Asian stocks hardly budged on Monday on the first day of a new quarter while expectations of credit tightening by the world’s major central banks kept global bondmarkets under pressure.
MSCI’s broadest index of Asia-Pacific shares outside Japan ticked down 0.1 percent, staying within a stone’s throw of its two-year peak hit last week.
Japan’s Nikkei ticked up 0.2 percent while U.S. stock futures gained 0.2 percent.
European stock futures opened higher, with Germany’s DAX futures up 0.6 percent, France’s CAC futures adding 0.9 percent and Britain’s FTSE futures advancing 0.4 percent.
Pan-European Euro first 300 stock index hit a 10-week low on Friday after the European Central Bank and the Bank of England last week signalled their readiness to tighten their monetary policies.
“Up until recently, only the Fed was tightening its policy. If the ECB is also jumping on to this, that is huge. We can’t take this lightly,” said Arihiro Nagata, head of derivatives at SMBC Nikko Securities.
Global bond yields have risen sharply following hawkish comments from European Central Bank President Mario Draghi last Tuesday, with German bond yields posting their biggest weekly jump since December 2015 last week.
That helped to lift U.S. bond yields from lows, with the 10-year U.S. Treasuries yield hitting a 1½-month high of 2.330 percent on Monday.
The uptick in European bond yields could encourage European investors, who have been pouring their money on higher U.S. yielding bonds, to put their money back in Europe.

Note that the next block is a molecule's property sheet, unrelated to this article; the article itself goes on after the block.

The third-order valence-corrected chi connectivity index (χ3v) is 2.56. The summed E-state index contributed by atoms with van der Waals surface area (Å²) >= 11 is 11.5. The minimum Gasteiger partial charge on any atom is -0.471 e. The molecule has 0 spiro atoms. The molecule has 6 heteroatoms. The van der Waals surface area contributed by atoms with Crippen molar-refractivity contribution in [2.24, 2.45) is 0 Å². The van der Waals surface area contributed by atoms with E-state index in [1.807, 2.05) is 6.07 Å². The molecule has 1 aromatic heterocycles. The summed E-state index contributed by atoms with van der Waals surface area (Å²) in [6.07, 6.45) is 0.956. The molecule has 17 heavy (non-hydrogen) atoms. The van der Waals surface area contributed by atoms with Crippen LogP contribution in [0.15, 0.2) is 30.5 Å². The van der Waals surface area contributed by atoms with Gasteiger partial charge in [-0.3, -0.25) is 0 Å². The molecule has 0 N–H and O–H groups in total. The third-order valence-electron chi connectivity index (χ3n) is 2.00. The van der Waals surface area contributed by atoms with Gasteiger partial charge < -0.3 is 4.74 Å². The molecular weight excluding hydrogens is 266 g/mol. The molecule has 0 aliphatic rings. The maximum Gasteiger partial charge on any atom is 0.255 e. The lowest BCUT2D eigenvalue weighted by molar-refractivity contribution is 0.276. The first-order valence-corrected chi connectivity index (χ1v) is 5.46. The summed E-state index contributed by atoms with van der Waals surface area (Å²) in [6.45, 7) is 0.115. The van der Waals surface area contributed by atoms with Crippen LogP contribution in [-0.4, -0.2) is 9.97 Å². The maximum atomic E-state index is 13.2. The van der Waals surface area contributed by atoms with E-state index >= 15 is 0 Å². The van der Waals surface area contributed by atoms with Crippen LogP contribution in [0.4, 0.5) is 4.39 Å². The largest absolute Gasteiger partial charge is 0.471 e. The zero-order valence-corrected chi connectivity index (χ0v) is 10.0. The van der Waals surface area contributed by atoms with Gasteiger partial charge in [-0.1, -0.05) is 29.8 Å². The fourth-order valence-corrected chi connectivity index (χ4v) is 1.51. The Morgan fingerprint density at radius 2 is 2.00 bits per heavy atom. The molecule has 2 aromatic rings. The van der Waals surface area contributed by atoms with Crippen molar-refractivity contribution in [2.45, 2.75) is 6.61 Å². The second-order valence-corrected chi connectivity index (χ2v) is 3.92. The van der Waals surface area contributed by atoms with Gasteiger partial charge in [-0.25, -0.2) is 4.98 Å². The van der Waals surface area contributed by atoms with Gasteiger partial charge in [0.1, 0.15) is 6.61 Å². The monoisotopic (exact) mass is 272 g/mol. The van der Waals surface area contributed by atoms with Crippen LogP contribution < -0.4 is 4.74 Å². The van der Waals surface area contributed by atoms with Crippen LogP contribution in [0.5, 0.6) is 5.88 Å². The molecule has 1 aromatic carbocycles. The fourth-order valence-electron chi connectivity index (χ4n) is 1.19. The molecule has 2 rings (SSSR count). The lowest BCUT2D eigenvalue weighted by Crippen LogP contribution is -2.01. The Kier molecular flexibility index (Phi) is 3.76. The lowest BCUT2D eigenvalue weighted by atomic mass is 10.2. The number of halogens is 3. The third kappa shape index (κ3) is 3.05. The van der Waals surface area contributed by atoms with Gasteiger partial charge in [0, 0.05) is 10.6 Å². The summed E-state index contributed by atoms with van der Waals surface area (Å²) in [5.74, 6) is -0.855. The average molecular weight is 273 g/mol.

The rise in U.S. bond yields came even as data showed U.S. inflation cooled in May. The annual rise in core consumer prices excluding food and energy slowed to 1.4 percent, its lowest since December 2015.
“In coming weeks, whether we can see a recovery in the U.S. momentum will be a key issue,” said Hirokazu Kabeya, chief global strategist at Daiwa Securities.
On Wall Street, the S&P 500 scored its biggest gain for the first half of the year since 2013 while the Nasdaq Composite’s first-half gain was its best in eight years.
Signs of stabilization in China’s economy and a recovery in the European economy helped to boost global share prices in the first half of this year.
A private sector survey on China’s manufacturing showed a surprise recovery in activity, adding to the evidence of steadying growth in the world’s second-largest economy.
The Bank of Japan’s Tankan Corporate Survey showed Japanese business sentiment improved slightly more than expected.
In the currency market, the euro traded at $1.1405, not far from last week’s high of $1.1445, which was its highest level in more than a year as the common currency drew support from expectations that the ECB will likely scale back its stimulus.
Jens Weidmann, head of Germany’s Bundesbank and a member of the ECB’s rate-setting body, said on Saturday that the ECB is working on moving away from its ultra-easy monetary policy.
The dollar traded at 112.58 yen, off Thursday’s six-week high of 112.93.
The yen briefly gained on worries that Japanese Prime Minister Shinzo Abe’s reflationary policies may be at risk after his Liberal Democratic Party suffered a historic defeat in a local election in Tokyo on Sunday, though the impact did not last long.
Oil prices held firm after having gained for seven consecutive sessions by Friday, after data on that day showed U.S. oil rig count fell last week for the first time since early January.
Brent crude futures rose 0.2 percent to $48.88 per barrel while U.S. crude futures gained 0.4 percent to $46.20 per barrel.
In the Middle East, Qatari shares slumped to 1½-year lows on Sunday as a deadline for Doha to accept a series of political demands by four Arab states were expected to expire late in the day with no sign of the crisis ending.
Saudi Arabia and three allies accusing Qatar of supporting terrorism later agreed to a request by Kuwait to extend by 48 hours Sunday’s deadline for Doha to comply, according to a joint statement on Saudi state news agency SPA.